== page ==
A day in the good life in the 1660s goes something like this.
"Up by 4 o'clock in the morning, and read Cicero's Second Oration against Catiline, which pleased me exceedingly; and more I discern therein than ever I thought was to be found in him." (p. 6)
After this we set out to "walk as far as the Temple, doing some business in my way at my bookseller's and elsewhere" (p. 37). One does not return without "having first discoursed with Mr. Hooke a little, whom we met in the streete, about the nature of sounds, and he did make me understand the nature of musicall sounds made by strings, mighty prettily; and told me that having come to a certain number of vibrations proper to making any tone, he is able to tell how many strokes a fly makes with her wings (those flies that hum in their flying) by the note that it answers to in musique" (p. 37).
In the afternoon, a visit to the Royal Society for some experiments. Perhaps we try to kill some animals with the vacuum pump---as the poet put it: "Out of the glasse the Ayre being screwed \\ Pusse dyed and ne're so much as mewed" (p. 117)---except that "we could not quite kill her, with such a way" for "the air being in upon her revives her immediately" (p. 65). Or perhaps we try "that notable experiment of opening a dog, and laying bare his lungs, and blowing into him with bellows, keeping him thus alive as long as we pleased" (p. 66). Or---if we don't want to overthink it---we could just give a dog some opium: "the effects whereof became manifest ... for he immediately began to nod and reel as he walk'd; whereupon ... I order'd him to be kept awake by whipping" (p. 69). All in the name of science, of course.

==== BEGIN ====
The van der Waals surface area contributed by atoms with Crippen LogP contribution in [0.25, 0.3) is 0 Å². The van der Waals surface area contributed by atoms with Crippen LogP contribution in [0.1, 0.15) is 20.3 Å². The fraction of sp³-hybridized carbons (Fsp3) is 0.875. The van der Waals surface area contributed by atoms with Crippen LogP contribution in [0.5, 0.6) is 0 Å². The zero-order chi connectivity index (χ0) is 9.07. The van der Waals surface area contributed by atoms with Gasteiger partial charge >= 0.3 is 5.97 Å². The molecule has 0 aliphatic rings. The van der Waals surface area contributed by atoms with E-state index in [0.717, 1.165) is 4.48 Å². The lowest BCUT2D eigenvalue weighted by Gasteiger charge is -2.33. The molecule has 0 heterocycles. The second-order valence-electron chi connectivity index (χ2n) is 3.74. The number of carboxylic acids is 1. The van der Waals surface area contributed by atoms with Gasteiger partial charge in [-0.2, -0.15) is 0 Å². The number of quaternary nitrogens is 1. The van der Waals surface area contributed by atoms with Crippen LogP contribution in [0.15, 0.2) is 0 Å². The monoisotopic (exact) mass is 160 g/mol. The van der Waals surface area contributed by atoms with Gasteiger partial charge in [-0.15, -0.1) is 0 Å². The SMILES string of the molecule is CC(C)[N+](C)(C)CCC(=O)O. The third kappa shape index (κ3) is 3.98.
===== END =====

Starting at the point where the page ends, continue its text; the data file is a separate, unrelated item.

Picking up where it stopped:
"In the evening comes Mr. Reeves, with a twelve-foote glasse" to observe the moon and the planets "till one in the morning", after which it is off "to bed mighty sleepy, but with much pleasure" (p. 23).
A bad day, on the other hand, goes like this: "Much against my will staid out the whole church ... but I did entertain myself with my perspective glass up and down the church, by which I had the great pleasure of seeing and gazing at a great many very fine women; and with that, and sleeping, I passed away the time till sermon was done." (pp. 22-23)